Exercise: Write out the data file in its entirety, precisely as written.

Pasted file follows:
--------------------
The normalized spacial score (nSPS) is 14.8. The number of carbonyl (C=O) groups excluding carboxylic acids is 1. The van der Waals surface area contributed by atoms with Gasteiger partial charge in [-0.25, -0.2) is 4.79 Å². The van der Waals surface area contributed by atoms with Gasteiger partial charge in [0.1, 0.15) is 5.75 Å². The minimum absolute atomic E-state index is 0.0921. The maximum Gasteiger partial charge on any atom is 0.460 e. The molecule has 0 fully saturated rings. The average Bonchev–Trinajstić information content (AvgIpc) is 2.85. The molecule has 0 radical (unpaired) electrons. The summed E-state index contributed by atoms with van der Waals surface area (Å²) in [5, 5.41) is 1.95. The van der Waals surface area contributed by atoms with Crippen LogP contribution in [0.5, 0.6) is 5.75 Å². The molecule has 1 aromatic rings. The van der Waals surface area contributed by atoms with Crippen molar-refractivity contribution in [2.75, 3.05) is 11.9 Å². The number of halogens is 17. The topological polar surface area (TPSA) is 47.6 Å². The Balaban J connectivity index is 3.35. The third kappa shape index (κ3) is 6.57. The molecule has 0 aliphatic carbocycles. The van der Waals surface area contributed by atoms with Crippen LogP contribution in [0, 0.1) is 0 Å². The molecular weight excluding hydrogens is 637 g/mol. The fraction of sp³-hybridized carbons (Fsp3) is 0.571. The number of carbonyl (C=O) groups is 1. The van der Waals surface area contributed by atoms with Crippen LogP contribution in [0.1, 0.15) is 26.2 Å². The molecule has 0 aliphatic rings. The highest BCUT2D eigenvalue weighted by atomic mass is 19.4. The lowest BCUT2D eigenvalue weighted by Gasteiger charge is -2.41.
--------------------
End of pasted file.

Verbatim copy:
The normalized spacial score (nSPS) is 14.8. The number of carbonyl (C=O) groups excluding carboxylic acids is 1. The van der Waals surface area contributed by atoms with Gasteiger partial charge in [-0.25, -0.2) is 4.79 Å². The van der Waals surface area contributed by atoms with Gasteiger partial charge in [0.1, 0.15) is 5.75 Å². The minimum absolute atomic E-state index is 0.0921. The maximum Gasteiger partial charge on any atom is 0.460 e. The molecule has 0 fully saturated rings. The average Bonchev–Trinajstić information content (AvgIpc) is 2.85. The molecule has 0 radical (unpaired) electrons. The summed E-state index contributed by atoms with van der Waals surface area (Å²) in [5, 5.41) is 1.95. The van der Waals surface area contributed by atoms with Crippen LogP contribution in [0.5, 0.6) is 5.75 Å². The molecule has 1 aromatic rings. The van der Waals surface area contributed by atoms with Crippen molar-refractivity contribution in [2.75, 3.05) is 11.9 Å². The number of halogens is 17. The topological polar surface area (TPSA) is 47.6 Å². The Balaban J connectivity index is 3.35. The third kappa shape index (κ3) is 6.57. The molecule has 0 aliphatic carbocycles. The van der Waals surface area contributed by atoms with Crippen LogP contribution in [0, 0.1) is 0 Å². The molecular weight excluding hydrogens is 637 g/mol. The fraction of sp³-hybridized carbons (Fsp3) is 0.571. The number of carbonyl (C=O) groups is 1. The van der Waals surface area contributed by atoms with Crippen LogP contribution in [0.1, 0.15) is 26.2 Å². The molecule has 0 aliphatic rings. The highest BCUT2D eigenvalue weighted by atomic mass is 19.4. The lowest BCUT2D eigenvalue weighted by Gasteiger charge is -2.41.